HEY! Software developers! Yes, you. Wake up!
An insiduous disease is spreading its way through the development community, leaving confusion in its wake. No-one wants to talk about it – but someone’s got to take a stand.
I’m talking about jargonitis.
Is your open-source project “designed to enhance the ability of the community to develop tools to plug into frameworks for the construction of software components?” Are you “exploiting an extensible platform for hosting innovative software tools for the development of cross-platform components?” Have you started a “revolutionary technology development platform to leverage an open source application framework?” If so, then I’m afraid you – yes, you – have been infected with jargonitis.
The primary symptom of jargonitis is logorrhea: a runny stream of useless verbiage. Word salsa like “designed to enhance the ability of the community to develop tools to plug into frameworks for the construction of software components” doesn’t mean anything – or, more accurately, doesn’t mean anything more than “improves plug-in development”. The extra blather actually drains the meaning that is there, until the point gets lost in a sea of undifferentied grey jargon, and readers of your project web site drift away.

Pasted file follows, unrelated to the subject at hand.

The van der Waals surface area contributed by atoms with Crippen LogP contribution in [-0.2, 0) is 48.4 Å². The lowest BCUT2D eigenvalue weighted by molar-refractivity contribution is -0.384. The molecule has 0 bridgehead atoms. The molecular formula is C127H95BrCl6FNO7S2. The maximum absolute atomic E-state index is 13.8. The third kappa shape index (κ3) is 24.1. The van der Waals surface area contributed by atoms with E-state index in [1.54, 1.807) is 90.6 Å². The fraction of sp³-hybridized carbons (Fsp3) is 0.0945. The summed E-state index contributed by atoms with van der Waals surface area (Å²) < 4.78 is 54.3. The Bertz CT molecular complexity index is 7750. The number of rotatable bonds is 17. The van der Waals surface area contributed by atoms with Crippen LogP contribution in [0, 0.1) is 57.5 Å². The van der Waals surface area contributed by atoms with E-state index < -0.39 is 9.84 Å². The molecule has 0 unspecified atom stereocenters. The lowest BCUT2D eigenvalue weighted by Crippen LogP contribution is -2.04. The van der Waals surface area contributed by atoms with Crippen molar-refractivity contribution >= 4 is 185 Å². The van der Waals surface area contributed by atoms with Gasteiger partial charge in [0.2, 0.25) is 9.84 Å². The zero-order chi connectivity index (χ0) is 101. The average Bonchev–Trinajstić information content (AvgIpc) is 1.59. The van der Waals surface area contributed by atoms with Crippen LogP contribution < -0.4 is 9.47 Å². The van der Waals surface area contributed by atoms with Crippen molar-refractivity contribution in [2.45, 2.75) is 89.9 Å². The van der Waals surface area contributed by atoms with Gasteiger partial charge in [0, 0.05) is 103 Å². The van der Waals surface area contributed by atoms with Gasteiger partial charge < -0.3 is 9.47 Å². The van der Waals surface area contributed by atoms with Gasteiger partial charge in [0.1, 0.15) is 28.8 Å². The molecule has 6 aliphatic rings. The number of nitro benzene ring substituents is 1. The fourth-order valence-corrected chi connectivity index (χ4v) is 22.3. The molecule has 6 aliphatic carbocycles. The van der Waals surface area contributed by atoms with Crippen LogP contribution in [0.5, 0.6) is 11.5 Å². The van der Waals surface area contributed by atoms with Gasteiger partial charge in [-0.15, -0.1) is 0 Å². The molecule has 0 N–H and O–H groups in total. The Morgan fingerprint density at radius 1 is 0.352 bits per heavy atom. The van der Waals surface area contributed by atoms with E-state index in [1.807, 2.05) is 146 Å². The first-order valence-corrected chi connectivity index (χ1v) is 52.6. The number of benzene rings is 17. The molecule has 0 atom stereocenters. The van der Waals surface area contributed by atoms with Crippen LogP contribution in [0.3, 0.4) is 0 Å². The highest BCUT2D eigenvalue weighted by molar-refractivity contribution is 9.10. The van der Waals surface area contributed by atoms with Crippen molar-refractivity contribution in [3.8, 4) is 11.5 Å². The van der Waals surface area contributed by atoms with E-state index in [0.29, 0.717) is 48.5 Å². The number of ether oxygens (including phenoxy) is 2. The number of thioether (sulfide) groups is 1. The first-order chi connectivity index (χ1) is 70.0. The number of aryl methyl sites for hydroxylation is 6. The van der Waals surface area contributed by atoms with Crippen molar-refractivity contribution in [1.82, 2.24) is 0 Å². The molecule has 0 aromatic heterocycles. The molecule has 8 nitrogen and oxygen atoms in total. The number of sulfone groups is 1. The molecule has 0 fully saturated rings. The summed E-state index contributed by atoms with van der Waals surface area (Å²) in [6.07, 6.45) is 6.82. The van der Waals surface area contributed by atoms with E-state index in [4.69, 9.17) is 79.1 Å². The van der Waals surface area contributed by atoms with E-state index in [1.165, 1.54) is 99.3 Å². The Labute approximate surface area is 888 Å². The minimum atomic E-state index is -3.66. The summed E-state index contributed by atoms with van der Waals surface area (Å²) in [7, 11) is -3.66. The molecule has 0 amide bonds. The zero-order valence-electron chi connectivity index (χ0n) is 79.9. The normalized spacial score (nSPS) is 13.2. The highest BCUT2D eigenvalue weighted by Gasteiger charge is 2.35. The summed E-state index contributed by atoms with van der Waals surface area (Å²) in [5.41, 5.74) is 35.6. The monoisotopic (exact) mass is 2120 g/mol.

“Technology infrastructures for implementation frameworks” – feh!
Software comes in three major flavors: applications, tools, and platforms:
- Applications do something.
- Tools let you make something.
- And platforms provide the building blocks out of which you build applications and tools.
So the next time I roll on to SourceForge, or Freshmeat, or Apache, or the Eclipse project home page, I want to hear about “visual editors for graphs” (applications that do something) or “IDEs for developing web applications” (tools for building things) or “APIs for collaborative applications” (platforms for building things on). That’s right: write nice, clear, concrete descriptions that say what you fricking mean.
If I see any more “technology projects to develop toolsets that leverage application frameworks” I’ll come smack ya.
You know who you are.